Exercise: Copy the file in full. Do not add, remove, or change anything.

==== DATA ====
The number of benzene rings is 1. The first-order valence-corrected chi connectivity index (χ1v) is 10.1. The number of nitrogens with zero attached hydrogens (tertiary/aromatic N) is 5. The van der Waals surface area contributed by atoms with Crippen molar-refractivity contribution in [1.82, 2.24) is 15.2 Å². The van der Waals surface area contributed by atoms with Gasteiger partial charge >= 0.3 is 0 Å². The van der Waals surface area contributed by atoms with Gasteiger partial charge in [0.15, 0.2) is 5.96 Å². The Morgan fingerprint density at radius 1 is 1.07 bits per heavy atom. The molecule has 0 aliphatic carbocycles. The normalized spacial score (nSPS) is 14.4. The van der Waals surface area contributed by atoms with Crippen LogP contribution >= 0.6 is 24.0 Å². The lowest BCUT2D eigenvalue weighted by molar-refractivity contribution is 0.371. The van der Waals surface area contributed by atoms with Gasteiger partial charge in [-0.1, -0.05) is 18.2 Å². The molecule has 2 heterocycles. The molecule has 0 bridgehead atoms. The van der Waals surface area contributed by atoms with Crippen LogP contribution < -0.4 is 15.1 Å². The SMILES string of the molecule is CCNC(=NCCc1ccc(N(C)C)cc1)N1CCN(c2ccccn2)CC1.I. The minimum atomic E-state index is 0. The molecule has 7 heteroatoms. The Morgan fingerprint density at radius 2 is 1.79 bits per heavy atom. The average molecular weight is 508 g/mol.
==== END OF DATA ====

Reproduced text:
The number of benzene rings is 1. The first-order valence-corrected chi connectivity index (χ1v) is 10.1. The number of nitrogens with zero attached hydrogens (tertiary/aromatic N) is 5. The van der Waals surface area contributed by atoms with Crippen molar-refractivity contribution in [1.82, 2.24) is 15.2 Å². The van der Waals surface area contributed by atoms with Gasteiger partial charge >= 0.3 is 0 Å². The van der Waals surface area contributed by atoms with Gasteiger partial charge in [0.15, 0.2) is 5.96 Å². The Morgan fingerprint density at radius 1 is 1.07 bits per heavy atom. The molecule has 0 aliphatic carbocycles. The normalized spacial score (nSPS) is 14.4. The van der Waals surface area contributed by atoms with Crippen LogP contribution >= 0.6 is 24.0 Å². The lowest BCUT2D eigenvalue weighted by molar-refractivity contribution is 0.371. The van der Waals surface area contributed by atoms with Gasteiger partial charge in [-0.1, -0.05) is 18.2 Å². The molecule has 2 heterocycles. The molecule has 0 bridgehead atoms. The van der Waals surface area contributed by atoms with Crippen LogP contribution < -0.4 is 15.1 Å². The SMILES string of the molecule is CCNC(=NCCc1ccc(N(C)C)cc1)N1CCN(c2ccccn2)CC1.I. The minimum atomic E-state index is 0. The molecule has 7 heteroatoms. The Morgan fingerprint density at radius 2 is 1.79 bits per heavy atom. The average molecular weight is 508 g/mol.